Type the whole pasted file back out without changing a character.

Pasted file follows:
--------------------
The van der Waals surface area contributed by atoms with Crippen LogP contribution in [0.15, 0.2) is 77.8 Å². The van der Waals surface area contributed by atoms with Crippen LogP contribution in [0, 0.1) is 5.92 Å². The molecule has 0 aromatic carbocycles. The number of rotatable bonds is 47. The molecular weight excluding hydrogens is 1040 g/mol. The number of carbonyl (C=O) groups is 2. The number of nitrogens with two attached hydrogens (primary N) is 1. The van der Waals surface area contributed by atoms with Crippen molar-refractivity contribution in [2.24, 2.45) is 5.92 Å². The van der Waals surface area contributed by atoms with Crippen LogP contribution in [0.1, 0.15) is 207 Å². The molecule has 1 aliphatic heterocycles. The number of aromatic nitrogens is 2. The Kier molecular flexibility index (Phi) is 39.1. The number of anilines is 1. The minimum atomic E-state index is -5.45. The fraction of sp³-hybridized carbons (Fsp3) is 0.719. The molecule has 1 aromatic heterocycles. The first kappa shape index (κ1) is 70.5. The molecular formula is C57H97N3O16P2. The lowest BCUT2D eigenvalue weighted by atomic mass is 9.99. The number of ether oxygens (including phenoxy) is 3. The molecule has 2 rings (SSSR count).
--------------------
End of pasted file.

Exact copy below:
The van der Waals surface area contributed by atoms with Crippen LogP contribution in [0.15, 0.2) is 77.8 Å². The van der Waals surface area contributed by atoms with Crippen LogP contribution in [0, 0.1) is 5.92 Å². The molecule has 0 aromatic carbocycles. The number of rotatable bonds is 47. The molecular weight excluding hydrogens is 1040 g/mol. The number of carbonyl (C=O) groups is 2. The number of nitrogens with two attached hydrogens (primary N) is 1. The van der Waals surface area contributed by atoms with Crippen molar-refractivity contribution in [2.24, 2.45) is 5.92 Å². The van der Waals surface area contributed by atoms with Crippen LogP contribution in [0.1, 0.15) is 207 Å². The molecule has 1 aliphatic heterocycles. The number of aromatic nitrogens is 2. The Kier molecular flexibility index (Phi) is 39.1. The number of anilines is 1. The minimum atomic E-state index is -5.45. The fraction of sp³-hybridized carbons (Fsp3) is 0.719. The molecule has 1 aromatic heterocycles. The first kappa shape index (κ1) is 70.5. The molecular formula is C57H97N3O16P2. The lowest BCUT2D eigenvalue weighted by atomic mass is 9.99. The number of ether oxygens (including phenoxy) is 3. The molecule has 2 rings (SSSR count).